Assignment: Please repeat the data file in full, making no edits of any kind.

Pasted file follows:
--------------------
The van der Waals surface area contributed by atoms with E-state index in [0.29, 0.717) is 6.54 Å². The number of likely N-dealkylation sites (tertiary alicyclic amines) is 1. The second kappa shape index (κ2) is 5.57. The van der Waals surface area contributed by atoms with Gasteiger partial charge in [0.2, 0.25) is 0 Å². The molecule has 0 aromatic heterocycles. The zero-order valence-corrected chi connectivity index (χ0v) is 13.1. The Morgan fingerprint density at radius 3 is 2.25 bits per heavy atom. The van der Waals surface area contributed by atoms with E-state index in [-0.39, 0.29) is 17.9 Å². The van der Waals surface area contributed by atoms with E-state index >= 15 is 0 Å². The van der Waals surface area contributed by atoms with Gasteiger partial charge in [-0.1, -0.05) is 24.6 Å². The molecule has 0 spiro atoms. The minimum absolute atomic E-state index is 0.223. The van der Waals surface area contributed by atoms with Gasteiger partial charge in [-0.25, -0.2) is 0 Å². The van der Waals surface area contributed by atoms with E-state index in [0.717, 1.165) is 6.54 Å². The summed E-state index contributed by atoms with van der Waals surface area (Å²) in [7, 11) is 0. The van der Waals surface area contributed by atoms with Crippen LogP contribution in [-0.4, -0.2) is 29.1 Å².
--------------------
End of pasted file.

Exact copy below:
The van der Waals surface area contributed by atoms with E-state index in [0.29, 0.717) is 6.54 Å². The number of likely N-dealkylation sites (tertiary alicyclic amines) is 1. The second kappa shape index (κ2) is 5.57. The van der Waals surface area contributed by atoms with Gasteiger partial charge in [0.2, 0.25) is 0 Å². The molecule has 0 aromatic heterocycles. The zero-order valence-corrected chi connectivity index (χ0v) is 13.1. The Morgan fingerprint density at radius 3 is 2.25 bits per heavy atom. The van der Waals surface area contributed by atoms with E-state index in [-0.39, 0.29) is 17.9 Å². The van der Waals surface area contributed by atoms with E-state index >= 15 is 0 Å². The van der Waals surface area contributed by atoms with Gasteiger partial charge in [-0.1, -0.05) is 24.6 Å². The molecule has 0 spiro atoms. The minimum absolute atomic E-state index is 0.223. The van der Waals surface area contributed by atoms with Gasteiger partial charge in [-0.25, -0.2) is 0 Å². The van der Waals surface area contributed by atoms with E-state index in [0.717, 1.165) is 6.54 Å². The summed E-state index contributed by atoms with van der Waals surface area (Å²) in [7, 11) is 0. The van der Waals surface area contributed by atoms with Crippen LogP contribution in [-0.4, -0.2) is 29.1 Å².